They could be forgiven because the Glasgow No 8 has been sidelined the entire season; he last laced his boots in anger for last May’s Pro12 semi-final against Connacht, unless you count 40 minutes in a losing cause last weekend for Ayr in the BT Premiership.
The former Scotland eight freely admits to being a tad undercooked and equally apprehensive ahead of what is traditionally the most bruising match of the campaign with precious little by way of season goodwill, at least for the duration of the derby.
“I’ve been training with the team for three or four weeks now,” says Ashe. “It’s been quite a long time building up the contact level and it was good to come back into such a big game as this, to go right back into the deep end.
“If I have to go on after five minutes I’ll just deal with it, get on with it and I know the body will hold up. I’ve done a lot of training, more contact stuff that was challenging, at the weekend there for Ayr it was just more building up, feeling what it was like getting hit and stuff like that. It takes a few games to get back to the level you want to be at.
“Last year it was very physical. Everyone ramps up their game, people want to impress because it’s right before the Six Nations, and the majority of players selected for Scotland come from these two teams. Yes, it was physical last year and we’re ready for it again this year.”
Although he is just 23 years old Ashe sometimes sounds like an old stager and he suffered a pensioner’s injury, his hip, which must be a little worrying despite signing a two-year contract extension earlier this week. The ball wasn’t perfectly rounded so every time he extended the joint it nibbled away at the socket until, as he puts it, “just sitting down became pretty hard”. He had surgery in September and his return to the melee this side of the new year is ahead of schedule.
Coming from a player who had made such a splash on his arrival in the pro game, his time on the sidelines must have been tough to take not least because other breakaways have used his absence to press their claims, most notably Edinburgh rival Magnus Bradbury, pictured, who is almost exactly the same size and shape as the Glasgow man and shares his explosive carrying power off the base of the scrum.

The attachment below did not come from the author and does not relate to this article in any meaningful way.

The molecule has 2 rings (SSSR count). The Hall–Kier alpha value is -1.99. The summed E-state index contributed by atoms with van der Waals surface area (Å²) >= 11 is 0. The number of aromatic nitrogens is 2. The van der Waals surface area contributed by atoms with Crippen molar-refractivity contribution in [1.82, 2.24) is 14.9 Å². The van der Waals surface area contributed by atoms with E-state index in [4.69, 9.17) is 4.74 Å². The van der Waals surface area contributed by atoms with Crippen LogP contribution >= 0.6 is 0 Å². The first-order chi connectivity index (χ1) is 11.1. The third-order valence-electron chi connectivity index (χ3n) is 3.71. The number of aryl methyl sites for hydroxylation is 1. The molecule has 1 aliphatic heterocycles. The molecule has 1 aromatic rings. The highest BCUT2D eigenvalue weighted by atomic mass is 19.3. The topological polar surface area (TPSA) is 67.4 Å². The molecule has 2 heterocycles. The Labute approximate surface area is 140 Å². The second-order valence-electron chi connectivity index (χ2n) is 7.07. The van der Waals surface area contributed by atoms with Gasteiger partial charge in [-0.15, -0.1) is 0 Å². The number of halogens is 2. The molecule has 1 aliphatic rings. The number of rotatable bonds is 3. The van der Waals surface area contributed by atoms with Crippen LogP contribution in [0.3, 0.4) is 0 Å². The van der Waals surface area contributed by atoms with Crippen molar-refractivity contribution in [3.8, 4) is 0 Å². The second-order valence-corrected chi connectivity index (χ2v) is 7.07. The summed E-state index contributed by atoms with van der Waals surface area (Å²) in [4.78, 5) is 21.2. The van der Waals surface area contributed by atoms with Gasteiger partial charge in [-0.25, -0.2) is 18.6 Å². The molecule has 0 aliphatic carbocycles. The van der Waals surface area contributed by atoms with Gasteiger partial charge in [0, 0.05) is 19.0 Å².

In truth Ashe’s fall from grace took place long before his recent operation. He was simply not selected when Glasgow won the Pro12 final against Munster on that famous night in Belfast and the breakaway missed out on Vern Cotter’s Scotland squad for last year’s World Cup, his appearance against Italy in a warm-up game was his last cap. Perhaps his injury was already biting because at his best Ashe looked like Scotland’s answer to Billy Vunapola, a four square ball carrier with Fred Astaire feet and a canny understanding of the game. With David Denton still recovering from a hamstring tear that occurred the same month that Ashe went under the knife, the younger man may yet seize his opportunity.
The breakaway is obviously keen to make up for lost time on the international front but his immediate concerns lie closer to home...how to prevent Edinburgh from winning their fourth inter-city derby on the bounce and how to elevate Glasgow Warriors from their lowly position of sixth in the league?
“I just want to get back playing some good rugby here and enjoying it, the rest will take care of itself, the performances” replied Ashe when asked about his Scotland ambitions. “Hopefully I can get a good block of games here and just get a consistent run at things but it’s a contact sport and you have to be prepared.
“We always want to win, we enjoy playing together and we want to win. It’s a massive game to come back in but I’ve already got that enjoyment factor back, being excited about being out on the pitch. There’s a lot at stake here so we all hope we can get the result.
“There’s always new guys coming through,” is his response to Bradbury’s emergence, “and it seems to be happening more quickly now, the older I get. That’s just what happens and something you have to get used to if you want to be in this career. All I can do is focus on myself and do as well as I can.”